The efficacy of non-β-blocker antiarrhythmic drugs is equivocal at best, and each drug has significant potential for adverse events including proarrhythmia. The same guidelines recommend that ablation of asymptomatic PVCs may be considered when PVCs are very frequent, to avoid or treat tachycardia-induced cardiomyopathy. In some patients frequent idiopathic premature contractions can cause moderate to severe left ventricular dysfunction. Radiofrequency catheter ablation (RFCA) can successfully eliminate PVCs and improve cardiac function.7–9

Current studies highlight key points in the approach to RFCA for PVCs and non-sustained ventricular tachycardias (NSVT). VT originating from extension of ventricular myocardium above the aortic annulus, requiring ablation from the left or right sinus of Valsalva, caused 21% of idiopathic VTs in one series.10 The potential for acute occlusion of the left main or right coronary arteries is a major risk consideration. Coronary angiography and intracardiac ultrasound imaging have been used to define the proximity of the coronary ostia to the ablation site.

In our case RFCA has been performed safely at sites about 8 mm below the coronary artery ostia with careful continuous monitoring of catheter position during the RF application. Standard RF ablation with tip temperature maintained below 55°C has been applied to prevent possible aortic valve damage observed in animal studies.11 Pace mapping in the aortic sinus may require high output and may not exactly reproduce the target QRS morphology so activation mapping is required and typically shows a two-component electrogram with the earliest deflection preceding the QRS complex by an average of 39 ms.12

The acute success rate of idiopathic VT ablation is more than 90%. The recurrence rate is approximately 7–10%. Complications are rare. Most frequently there are reports of right bundle branch block (RBBB) development after ablation (in 2% of cases) and cardiac tamponade is really rare. Coronary artery injury and damage to the aortic valve may occur during ablation of LVOT or aortic cusp VTs. Cryoablation can be useful in difficult or atypical sites when a maximal stability of the catheter is necessary—for example, to avoid dislodgment of the catheter into the coronary arteries during ablation.13

Arrhythmia suppression with class I antiarrhythmic drugs is not advised due to the results of the CAST trial.14 Although effective at suppressing PVCs, the use of encainide and flecainide was associated with increased mortality in patients with history of myocardial infarction. This was attributed to proarrhythmic effects in the drug class, especially in patients with left ventricular dysfunction. Thus, class I antiarrhythmic agents are generally not recommended for suppression of PVCs or NSVT in patients with coronary disease.

Propafenone is an antiarrhythmic drug and is widely used in Europe and the USA for the management of ventricular arrhythmias.15 It has class IC activity and produces considerable sodium-channel blockade in heart muscles and Purkinje fibers with little effect on ventricular repolarization. Oral propafenone is an effective agent for management of premature ventricular complexes and chronic recurrent supraventricular tachycardia16–18 and does not appear to cause significant hemodynamic changes or life-threatening toxic side effects.19 Additionally, propafenone produces β-adrenergic blockade in vitro and in vivo and has weak calcium-channel blocking properties. The effects of propafenone were evaluated by EP study in 25 patients with recurrent symptomatic ventricular tachycardia, and ten patients were considered to have satisfactory EP response to propafenone on the basis of either the inability to initiate VT or a marked increase in VT cycle length associated with lack of symptoms.20 Studies with propafenone in ventricular arrhythmia have primarily involved its effect on the frequency of PVCs; it abolishes about 80% of ectopic beats, with drug efficacy directly related to the daily dose administrered.21 In another study it was established that in patients with ventricular arrhythmias refractory to other antiarrhythmic agents, propafenone 450–1200 mg/day suppressed arrhythmias in 63% of patients (in long-term therapy 66%).22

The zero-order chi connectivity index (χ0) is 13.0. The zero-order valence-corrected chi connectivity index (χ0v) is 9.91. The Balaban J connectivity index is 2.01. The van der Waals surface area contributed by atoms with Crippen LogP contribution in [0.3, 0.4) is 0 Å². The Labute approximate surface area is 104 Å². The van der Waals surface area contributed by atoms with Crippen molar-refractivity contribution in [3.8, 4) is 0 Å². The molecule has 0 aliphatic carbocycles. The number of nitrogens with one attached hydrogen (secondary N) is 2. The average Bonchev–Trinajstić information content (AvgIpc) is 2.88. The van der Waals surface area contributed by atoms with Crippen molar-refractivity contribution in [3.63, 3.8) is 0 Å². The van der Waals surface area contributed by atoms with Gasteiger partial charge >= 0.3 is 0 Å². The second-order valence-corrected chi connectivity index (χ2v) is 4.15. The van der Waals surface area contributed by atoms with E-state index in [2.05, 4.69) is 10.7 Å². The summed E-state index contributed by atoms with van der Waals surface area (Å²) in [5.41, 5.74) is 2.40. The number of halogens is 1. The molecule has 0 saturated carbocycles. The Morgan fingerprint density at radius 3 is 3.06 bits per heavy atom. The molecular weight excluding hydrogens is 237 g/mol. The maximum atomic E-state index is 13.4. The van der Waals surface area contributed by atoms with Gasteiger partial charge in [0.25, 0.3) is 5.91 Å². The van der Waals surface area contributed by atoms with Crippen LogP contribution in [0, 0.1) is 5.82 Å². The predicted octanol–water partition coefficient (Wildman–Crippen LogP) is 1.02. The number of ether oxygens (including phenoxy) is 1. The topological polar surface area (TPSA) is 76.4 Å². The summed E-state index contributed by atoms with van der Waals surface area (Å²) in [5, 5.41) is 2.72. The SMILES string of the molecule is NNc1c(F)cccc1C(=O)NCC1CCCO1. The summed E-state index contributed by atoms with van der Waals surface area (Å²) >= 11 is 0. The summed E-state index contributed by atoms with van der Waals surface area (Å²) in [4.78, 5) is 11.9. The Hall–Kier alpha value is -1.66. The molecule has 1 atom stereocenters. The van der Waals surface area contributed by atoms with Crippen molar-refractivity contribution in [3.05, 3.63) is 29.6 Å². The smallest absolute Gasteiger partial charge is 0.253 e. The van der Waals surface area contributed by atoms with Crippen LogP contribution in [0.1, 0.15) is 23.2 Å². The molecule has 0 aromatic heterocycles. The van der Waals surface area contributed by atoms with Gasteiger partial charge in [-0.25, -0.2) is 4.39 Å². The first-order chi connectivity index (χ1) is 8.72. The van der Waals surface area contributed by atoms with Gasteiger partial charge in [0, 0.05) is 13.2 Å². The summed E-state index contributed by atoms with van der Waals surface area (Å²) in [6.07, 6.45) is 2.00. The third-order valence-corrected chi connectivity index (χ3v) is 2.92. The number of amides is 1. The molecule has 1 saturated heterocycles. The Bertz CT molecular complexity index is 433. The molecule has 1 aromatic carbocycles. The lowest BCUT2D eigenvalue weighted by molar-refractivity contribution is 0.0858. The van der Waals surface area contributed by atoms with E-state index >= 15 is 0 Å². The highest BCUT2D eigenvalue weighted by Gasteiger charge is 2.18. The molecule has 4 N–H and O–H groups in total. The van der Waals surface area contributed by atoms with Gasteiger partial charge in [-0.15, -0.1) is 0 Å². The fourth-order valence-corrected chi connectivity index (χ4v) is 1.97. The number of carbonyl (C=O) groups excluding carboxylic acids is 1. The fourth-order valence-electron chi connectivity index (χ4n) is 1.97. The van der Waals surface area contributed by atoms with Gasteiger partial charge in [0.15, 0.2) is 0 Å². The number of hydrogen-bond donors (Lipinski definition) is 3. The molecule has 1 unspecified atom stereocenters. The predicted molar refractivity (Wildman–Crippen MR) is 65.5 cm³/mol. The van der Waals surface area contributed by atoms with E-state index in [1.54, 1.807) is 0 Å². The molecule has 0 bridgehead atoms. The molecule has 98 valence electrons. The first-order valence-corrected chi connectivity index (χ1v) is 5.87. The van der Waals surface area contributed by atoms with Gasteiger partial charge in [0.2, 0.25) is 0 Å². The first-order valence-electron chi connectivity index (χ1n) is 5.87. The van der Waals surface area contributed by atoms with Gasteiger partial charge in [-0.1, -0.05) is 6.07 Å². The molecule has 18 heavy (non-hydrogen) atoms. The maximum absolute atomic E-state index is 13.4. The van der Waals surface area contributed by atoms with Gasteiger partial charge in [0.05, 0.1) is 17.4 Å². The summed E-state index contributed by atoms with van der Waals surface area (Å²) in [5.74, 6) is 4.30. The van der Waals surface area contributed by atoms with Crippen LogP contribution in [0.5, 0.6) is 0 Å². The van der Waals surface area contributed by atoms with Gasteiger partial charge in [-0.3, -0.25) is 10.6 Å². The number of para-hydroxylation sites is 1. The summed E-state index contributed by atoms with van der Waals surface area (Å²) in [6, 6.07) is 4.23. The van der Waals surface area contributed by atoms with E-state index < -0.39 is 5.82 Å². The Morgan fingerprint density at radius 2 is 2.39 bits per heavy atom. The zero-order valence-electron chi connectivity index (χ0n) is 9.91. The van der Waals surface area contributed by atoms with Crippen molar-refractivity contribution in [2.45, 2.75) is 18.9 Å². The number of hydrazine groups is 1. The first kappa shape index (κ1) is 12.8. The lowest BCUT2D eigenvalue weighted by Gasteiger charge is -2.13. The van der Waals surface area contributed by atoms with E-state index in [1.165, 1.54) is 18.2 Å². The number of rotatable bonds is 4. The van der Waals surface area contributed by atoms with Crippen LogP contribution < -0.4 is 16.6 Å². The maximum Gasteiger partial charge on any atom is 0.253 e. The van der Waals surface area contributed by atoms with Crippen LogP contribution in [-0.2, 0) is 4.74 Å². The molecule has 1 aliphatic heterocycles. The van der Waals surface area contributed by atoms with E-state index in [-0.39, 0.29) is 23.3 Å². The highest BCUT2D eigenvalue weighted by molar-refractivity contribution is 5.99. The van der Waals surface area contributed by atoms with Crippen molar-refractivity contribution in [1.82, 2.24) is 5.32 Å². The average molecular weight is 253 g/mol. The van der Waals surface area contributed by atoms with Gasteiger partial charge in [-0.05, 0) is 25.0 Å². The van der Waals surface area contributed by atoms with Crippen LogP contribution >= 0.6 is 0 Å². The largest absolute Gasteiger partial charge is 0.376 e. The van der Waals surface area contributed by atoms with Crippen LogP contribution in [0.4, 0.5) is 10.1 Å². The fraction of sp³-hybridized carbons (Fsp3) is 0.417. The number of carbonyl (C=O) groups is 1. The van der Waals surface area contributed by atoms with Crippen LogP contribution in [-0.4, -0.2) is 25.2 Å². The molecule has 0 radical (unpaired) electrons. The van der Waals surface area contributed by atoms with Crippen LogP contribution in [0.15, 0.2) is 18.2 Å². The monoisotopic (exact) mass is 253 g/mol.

In this case, RFCA was performed not at the earliest activation point but close to it for safety concerns, as it was a symptomatic treatment for a potentially benign arrhythmia. During the RF application the distance of the ablation catheter to a left coronary angiography catheter placed in the left main ostium was monitored. Ablation was qualified as unsuccessful. However, several alternative treatments can be suggested in this case. The area just below the left coronary valve also sometimes is the possible earliest part of activation and hence a target for the ablation.23 Use of cryoablation for defining more stability for the catheter and reversibility for the lesion is another alternative in this case. Otherwise, epicardial ablation through distal site of CS is also an alternative approach for this particular form of arrhythmia. Drug therapy with more aggressive antiarrythmic drugs is another option, with careful consideration to the safety aspects.

Conclusion

This case report determine that propafenone may be considered when antiarrhythmic drugs of first choice and RFCA have failed.

References